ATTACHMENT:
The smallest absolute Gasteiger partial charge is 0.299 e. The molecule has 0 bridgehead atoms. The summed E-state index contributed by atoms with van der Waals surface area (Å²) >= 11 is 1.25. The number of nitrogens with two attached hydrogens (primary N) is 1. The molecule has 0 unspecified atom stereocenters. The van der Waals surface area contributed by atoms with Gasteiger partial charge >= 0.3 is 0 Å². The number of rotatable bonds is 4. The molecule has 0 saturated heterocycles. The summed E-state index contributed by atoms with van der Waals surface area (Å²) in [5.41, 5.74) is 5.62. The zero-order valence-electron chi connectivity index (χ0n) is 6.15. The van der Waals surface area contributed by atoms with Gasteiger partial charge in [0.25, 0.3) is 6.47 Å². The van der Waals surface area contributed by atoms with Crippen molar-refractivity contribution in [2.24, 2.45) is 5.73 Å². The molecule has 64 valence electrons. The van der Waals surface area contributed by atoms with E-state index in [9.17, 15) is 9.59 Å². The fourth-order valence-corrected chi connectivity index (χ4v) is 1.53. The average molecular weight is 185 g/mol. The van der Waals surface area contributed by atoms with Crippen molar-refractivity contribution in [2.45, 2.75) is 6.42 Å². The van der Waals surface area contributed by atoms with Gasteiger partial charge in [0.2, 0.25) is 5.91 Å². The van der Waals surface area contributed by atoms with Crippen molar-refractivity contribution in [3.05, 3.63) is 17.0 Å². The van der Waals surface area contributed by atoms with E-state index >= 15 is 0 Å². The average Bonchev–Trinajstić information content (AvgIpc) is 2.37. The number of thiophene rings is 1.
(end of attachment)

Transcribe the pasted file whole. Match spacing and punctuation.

The smallest absolute Gasteiger partial charge is 0.299 e. The molecule has 0 bridgehead atoms. The summed E-state index contributed by atoms with van der Waals surface area (Å²) >= 11 is 1.25. The number of nitrogens with two attached hydrogens (primary N) is 1. The molecule has 0 unspecified atom stereocenters. The van der Waals surface area contributed by atoms with Gasteiger partial charge >= 0.3 is 0 Å². The number of rotatable bonds is 4. The molecule has 0 saturated heterocycles. The summed E-state index contributed by atoms with van der Waals surface area (Å²) in [5.41, 5.74) is 5.62. The zero-order valence-electron chi connectivity index (χ0n) is 6.15. The van der Waals surface area contributed by atoms with Gasteiger partial charge in [0.25, 0.3) is 6.47 Å². The van der Waals surface area contributed by atoms with Crippen molar-refractivity contribution in [2.24, 2.45) is 5.73 Å². The molecule has 64 valence electrons. The van der Waals surface area contributed by atoms with E-state index in [9.17, 15) is 9.59 Å². The fourth-order valence-corrected chi connectivity index (χ4v) is 1.53. The average molecular weight is 185 g/mol. The van der Waals surface area contributed by atoms with Crippen molar-refractivity contribution in [2.45, 2.75) is 6.42 Å². The van der Waals surface area contributed by atoms with Gasteiger partial charge in [0.2, 0.25) is 5.91 Å². The van der Waals surface area contributed by atoms with Crippen molar-refractivity contribution in [3.05, 3.63) is 17.0 Å². The van der Waals surface area contributed by atoms with E-state index >= 15 is 0 Å². The average Bonchev–Trinajstić information content (AvgIpc) is 2.37. The number of thiophene rings is 1.